Oh for the Love of God

Posted: July 19th, 2007 | Author: | Filed under: Miss Kate | No Comments »

On Friday the 13th I woke up and opened both eyes. This is an involuntary, un-noticed act to most humans, yet it was a great stride for me since I’d been suffering in a (thankfully) temporary state of Cyclops-ism for five weeks.

Opened as it was, it still didn’t look right. And by “look” I mean both appear normal, and see very well. At times it doesn’t want to work and play well with the left eye, and strikes out on its own. And it just doesn’t like looking to the left or up or down. So I just manage to tilt my head at odd directions to focus in on things.

Forget being in the car though. Everything passes by in a big swirling blur, so I’ve still got to keep the right eye on Clamp Down. And that lid is still kinda droopy, though seems to be opening more widely as the days go by.

Thank you God, thank you God.

But while I have you on the line, Sir, can I ask how it is that you have this giveth and taketh away thing going for us?

Just when it seemed like we were trending toward health here Chez McClusky, Kate took a digger off the swing at the park today and appears to have BROKEN HER LEG AGAIN. Yes, the same one that just got out of a cast less than two weeks ago. Could anything be more rotten and miserable?

To magnify my Bad Mother Guilt for even letting this happen, it took one solid hour of her bawling maniacally for me to grock that her leg was hurt. The fall wasn’t that bad at all and I assumed she was just scared by how suddenly it happened, and/or was just hungry and tired, it being noon.

So I carted her home where she continued to whine, whimper, and weep. Then I finally noticed she couldn’t put any weight on her left leg–the recently fractured one. And it was like someone hit Replay on the huge bummer that was the first time this happened.

Fast forward through three-and-a-half hours at the Children’s Hospital ER–which I need to tell my single gal friends (what few remain) seems like a decent place to meet cute compassionate young medical professionals. We triaged, we waited, we moved to an examining room, we waited, Kate was examined, we were sent up to x-ray, we waited, we moved to another inner-sanctum waiting room closer to the x-ray room, we waited, she got the x-ray, we went back out to inner-sanctum waiting area, they sent us back down to the examining room, we waited, we ate pretzels, I realized no one knew we were waiting, I told the nurses, then more waiting, examining once again, putting on of a splint, and waiting for nurse rotation, then (huzzah!) discharge. We stumbled out onto the sunny sidewalk squinting like we’d been hiding in a hovel with Saddam Hussein for weeks. (Something which well could have been more fun.)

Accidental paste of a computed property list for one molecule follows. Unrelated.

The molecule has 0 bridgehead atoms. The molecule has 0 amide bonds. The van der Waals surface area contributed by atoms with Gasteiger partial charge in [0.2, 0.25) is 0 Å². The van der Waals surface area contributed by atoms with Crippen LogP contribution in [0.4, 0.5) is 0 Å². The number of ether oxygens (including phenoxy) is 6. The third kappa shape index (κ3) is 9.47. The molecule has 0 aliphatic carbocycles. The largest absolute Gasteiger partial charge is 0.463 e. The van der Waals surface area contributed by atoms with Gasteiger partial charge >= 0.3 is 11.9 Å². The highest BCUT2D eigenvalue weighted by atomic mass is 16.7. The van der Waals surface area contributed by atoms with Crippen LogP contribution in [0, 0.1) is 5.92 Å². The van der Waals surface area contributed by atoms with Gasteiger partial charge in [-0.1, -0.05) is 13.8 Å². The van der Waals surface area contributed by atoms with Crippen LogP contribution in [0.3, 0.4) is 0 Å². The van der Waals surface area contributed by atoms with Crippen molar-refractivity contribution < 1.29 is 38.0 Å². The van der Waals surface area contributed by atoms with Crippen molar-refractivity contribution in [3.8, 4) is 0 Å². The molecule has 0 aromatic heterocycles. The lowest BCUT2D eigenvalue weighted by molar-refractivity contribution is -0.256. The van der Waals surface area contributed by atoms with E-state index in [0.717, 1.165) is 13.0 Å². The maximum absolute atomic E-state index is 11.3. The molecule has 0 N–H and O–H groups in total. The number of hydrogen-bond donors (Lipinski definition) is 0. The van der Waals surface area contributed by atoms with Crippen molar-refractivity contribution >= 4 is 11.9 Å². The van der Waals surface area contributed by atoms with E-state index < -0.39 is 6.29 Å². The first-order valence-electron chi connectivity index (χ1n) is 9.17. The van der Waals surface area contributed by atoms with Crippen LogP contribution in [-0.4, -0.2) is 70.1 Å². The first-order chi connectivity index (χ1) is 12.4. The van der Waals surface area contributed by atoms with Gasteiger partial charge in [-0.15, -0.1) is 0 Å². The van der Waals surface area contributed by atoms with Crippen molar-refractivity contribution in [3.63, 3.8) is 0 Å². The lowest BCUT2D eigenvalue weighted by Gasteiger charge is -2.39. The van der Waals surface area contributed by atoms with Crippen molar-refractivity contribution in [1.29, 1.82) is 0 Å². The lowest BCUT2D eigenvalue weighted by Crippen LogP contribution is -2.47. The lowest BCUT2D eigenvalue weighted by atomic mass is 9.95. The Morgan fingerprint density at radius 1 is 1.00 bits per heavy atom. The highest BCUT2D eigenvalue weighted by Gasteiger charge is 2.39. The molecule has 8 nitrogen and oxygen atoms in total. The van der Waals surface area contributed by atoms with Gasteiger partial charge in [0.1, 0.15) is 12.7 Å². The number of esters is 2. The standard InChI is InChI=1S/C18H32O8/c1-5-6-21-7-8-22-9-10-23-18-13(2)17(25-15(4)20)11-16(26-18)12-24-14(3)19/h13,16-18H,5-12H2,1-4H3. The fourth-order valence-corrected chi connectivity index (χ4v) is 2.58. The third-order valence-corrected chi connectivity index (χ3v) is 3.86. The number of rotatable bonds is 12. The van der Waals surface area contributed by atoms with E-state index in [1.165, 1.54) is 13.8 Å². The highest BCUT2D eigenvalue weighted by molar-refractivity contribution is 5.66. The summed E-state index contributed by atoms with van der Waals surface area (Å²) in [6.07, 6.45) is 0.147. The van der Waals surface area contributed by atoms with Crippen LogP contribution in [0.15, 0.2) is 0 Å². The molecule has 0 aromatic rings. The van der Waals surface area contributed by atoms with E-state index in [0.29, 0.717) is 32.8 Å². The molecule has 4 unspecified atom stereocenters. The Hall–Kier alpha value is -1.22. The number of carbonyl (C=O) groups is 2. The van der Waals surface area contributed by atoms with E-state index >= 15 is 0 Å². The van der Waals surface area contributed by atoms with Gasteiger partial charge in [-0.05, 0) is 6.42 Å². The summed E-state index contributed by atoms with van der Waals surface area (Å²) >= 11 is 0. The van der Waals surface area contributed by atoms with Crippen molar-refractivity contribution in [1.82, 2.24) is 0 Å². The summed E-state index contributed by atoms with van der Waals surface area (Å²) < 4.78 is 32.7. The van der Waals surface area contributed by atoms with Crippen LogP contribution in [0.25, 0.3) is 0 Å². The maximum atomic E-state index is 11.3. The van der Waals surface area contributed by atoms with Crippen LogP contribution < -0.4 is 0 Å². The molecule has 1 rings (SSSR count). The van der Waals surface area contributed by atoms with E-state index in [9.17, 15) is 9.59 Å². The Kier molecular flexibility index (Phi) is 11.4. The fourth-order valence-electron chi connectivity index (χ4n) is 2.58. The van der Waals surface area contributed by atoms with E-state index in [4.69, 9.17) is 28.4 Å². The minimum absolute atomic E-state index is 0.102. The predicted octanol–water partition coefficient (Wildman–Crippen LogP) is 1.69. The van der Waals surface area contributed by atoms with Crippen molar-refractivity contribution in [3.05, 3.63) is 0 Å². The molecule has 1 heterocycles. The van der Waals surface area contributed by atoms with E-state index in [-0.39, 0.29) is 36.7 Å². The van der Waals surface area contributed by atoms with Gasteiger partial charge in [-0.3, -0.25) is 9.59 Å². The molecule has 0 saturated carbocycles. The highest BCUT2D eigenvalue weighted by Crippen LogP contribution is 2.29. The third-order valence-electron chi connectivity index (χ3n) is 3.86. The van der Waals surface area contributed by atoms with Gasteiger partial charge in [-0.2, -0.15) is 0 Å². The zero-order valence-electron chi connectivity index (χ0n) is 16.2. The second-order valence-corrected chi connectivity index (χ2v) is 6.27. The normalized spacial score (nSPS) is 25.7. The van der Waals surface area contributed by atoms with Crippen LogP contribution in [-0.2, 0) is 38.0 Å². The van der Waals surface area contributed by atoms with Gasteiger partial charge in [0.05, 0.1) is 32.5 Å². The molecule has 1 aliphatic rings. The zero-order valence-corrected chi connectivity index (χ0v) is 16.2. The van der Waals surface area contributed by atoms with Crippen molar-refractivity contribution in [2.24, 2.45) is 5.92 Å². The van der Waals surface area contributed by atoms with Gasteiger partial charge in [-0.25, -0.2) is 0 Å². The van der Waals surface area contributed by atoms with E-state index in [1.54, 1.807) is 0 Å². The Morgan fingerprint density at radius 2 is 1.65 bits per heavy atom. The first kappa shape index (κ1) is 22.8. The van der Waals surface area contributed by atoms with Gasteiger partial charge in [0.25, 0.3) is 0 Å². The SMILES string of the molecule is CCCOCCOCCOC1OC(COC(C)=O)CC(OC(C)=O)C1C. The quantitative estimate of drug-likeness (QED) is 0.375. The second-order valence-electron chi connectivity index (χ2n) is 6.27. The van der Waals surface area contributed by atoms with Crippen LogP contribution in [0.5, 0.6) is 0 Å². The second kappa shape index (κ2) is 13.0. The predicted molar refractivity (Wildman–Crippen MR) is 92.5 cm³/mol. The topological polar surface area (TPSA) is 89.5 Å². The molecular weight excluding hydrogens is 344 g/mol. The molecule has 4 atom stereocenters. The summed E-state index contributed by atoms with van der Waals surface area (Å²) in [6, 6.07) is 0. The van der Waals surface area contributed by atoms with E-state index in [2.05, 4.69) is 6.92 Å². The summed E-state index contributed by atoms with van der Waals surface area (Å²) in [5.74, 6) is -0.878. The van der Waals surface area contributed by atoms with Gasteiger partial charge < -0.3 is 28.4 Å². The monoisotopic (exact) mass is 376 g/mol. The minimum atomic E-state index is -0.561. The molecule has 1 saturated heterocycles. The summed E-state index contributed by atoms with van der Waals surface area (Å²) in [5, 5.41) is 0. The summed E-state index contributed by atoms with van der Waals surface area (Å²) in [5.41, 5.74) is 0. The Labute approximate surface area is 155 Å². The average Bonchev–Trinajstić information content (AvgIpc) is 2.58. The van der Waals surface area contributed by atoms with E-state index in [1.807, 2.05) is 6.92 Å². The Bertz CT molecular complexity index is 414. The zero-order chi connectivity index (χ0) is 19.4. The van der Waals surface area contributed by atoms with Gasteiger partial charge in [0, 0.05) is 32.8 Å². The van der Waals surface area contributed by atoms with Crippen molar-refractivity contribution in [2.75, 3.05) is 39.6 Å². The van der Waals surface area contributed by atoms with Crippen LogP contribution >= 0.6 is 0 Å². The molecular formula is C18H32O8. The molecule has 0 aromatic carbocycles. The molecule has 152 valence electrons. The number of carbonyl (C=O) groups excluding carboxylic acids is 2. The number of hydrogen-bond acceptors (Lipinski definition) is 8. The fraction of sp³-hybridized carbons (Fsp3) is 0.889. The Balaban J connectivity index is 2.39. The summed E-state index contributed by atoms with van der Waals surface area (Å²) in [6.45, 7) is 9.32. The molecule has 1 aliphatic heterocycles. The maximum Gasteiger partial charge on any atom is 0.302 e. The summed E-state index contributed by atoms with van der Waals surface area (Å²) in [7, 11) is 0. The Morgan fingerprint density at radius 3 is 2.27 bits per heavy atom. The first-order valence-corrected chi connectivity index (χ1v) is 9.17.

Towards the end of the whole ER process Cute Doctor “Tom” explained that the x-rays show what the radiologist referred to as a “progressive fracture” (i.e. a break that broke more). Though, it could just be that they were seeing the first break and how it healed. Ah, I love a definitive diagnosis.

So today she has a splint, and tomorrow while I’m at the neuro-opthomologist Kate sees the orthopedist, and likely gets a cast. Again. For God knows how long this time. (And what color do we get this time? Pink again? No. Been there. Maybe red? But will it clash to much with a lot of her clothes? It’s all just too overwhelming.)

I’m exhausted.

Farewell summer, I say with dramatic flourish. Farewell any chance we’ll have to swim this year. Farewell my reporting to people, “Her cast? Oh she has it off and you’d never even know anything had happened to her leg!”

Poor Kate, not even two and she knows how to work the hospital racket. Today as I’m filling out some registration paperwork she looked at the administrator and asked in her most innocent and beguiling manner, “Stickers?” She totally had that woman dialed in as a Sticker Giver Outer. At least she managed to resist saying “Fork ‘em over, lady.”

Another fun fact to intensify feelings of parental inadequacy: At one point today I lamented to the doctor that I wish Kate didn’t have to have so many x-rays–today’s being the forth she’s had in the past two months. By way of comfort, he assured me that the amount of radiation she gets from these x-rays is far less than what you get, say, flying cross-country.

Oh great. We’ve only flown cross-country with Kate eight or so times… I feel much better knowing she’s gotten more exposure to harm voluntarily from us, versus by accident. We’re at least controlling the situation, right?

Tune in for more on Kate’s Cast, Part 2.

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